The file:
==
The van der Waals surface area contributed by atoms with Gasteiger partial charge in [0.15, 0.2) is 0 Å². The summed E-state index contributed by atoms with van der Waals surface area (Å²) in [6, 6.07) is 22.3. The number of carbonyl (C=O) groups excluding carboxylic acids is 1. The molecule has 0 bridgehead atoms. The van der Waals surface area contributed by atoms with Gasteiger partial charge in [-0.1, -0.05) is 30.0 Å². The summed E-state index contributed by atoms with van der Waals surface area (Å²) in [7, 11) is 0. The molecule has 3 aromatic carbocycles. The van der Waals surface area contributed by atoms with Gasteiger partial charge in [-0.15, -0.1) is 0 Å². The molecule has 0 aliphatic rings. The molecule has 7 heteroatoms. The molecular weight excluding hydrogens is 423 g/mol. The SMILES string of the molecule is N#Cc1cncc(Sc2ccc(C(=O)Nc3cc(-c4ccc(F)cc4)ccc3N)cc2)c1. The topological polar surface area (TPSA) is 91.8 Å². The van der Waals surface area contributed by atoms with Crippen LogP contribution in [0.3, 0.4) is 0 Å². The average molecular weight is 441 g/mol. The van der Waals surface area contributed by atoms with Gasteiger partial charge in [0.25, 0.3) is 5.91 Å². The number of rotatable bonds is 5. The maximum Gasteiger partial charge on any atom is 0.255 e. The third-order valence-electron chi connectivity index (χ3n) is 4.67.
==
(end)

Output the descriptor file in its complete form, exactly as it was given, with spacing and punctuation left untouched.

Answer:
The van der Waals surface area contributed by atoms with Gasteiger partial charge in [0.15, 0.2) is 0 Å². The summed E-state index contributed by atoms with van der Waals surface area (Å²) in [6, 6.07) is 22.3. The number of carbonyl (C=O) groups excluding carboxylic acids is 1. The molecule has 0 bridgehead atoms. The van der Waals surface area contributed by atoms with Gasteiger partial charge in [-0.1, -0.05) is 30.0 Å². The summed E-state index contributed by atoms with van der Waals surface area (Å²) in [7, 11) is 0. The molecule has 3 aromatic carbocycles. The van der Waals surface area contributed by atoms with Gasteiger partial charge in [-0.15, -0.1) is 0 Å². The molecule has 0 aliphatic rings. The molecule has 7 heteroatoms. The molecular weight excluding hydrogens is 423 g/mol. The SMILES string of the molecule is N#Cc1cncc(Sc2ccc(C(=O)Nc3cc(-c4ccc(F)cc4)ccc3N)cc2)c1. The topological polar surface area (TPSA) is 91.8 Å². The van der Waals surface area contributed by atoms with Crippen LogP contribution in [0.3, 0.4) is 0 Å². The average molecular weight is 441 g/mol. The van der Waals surface area contributed by atoms with Gasteiger partial charge in [0.25, 0.3) is 5.91 Å². The number of rotatable bonds is 5. The maximum Gasteiger partial charge on any atom is 0.255 e. The third-order valence-electron chi connectivity index (χ3n) is 4.67.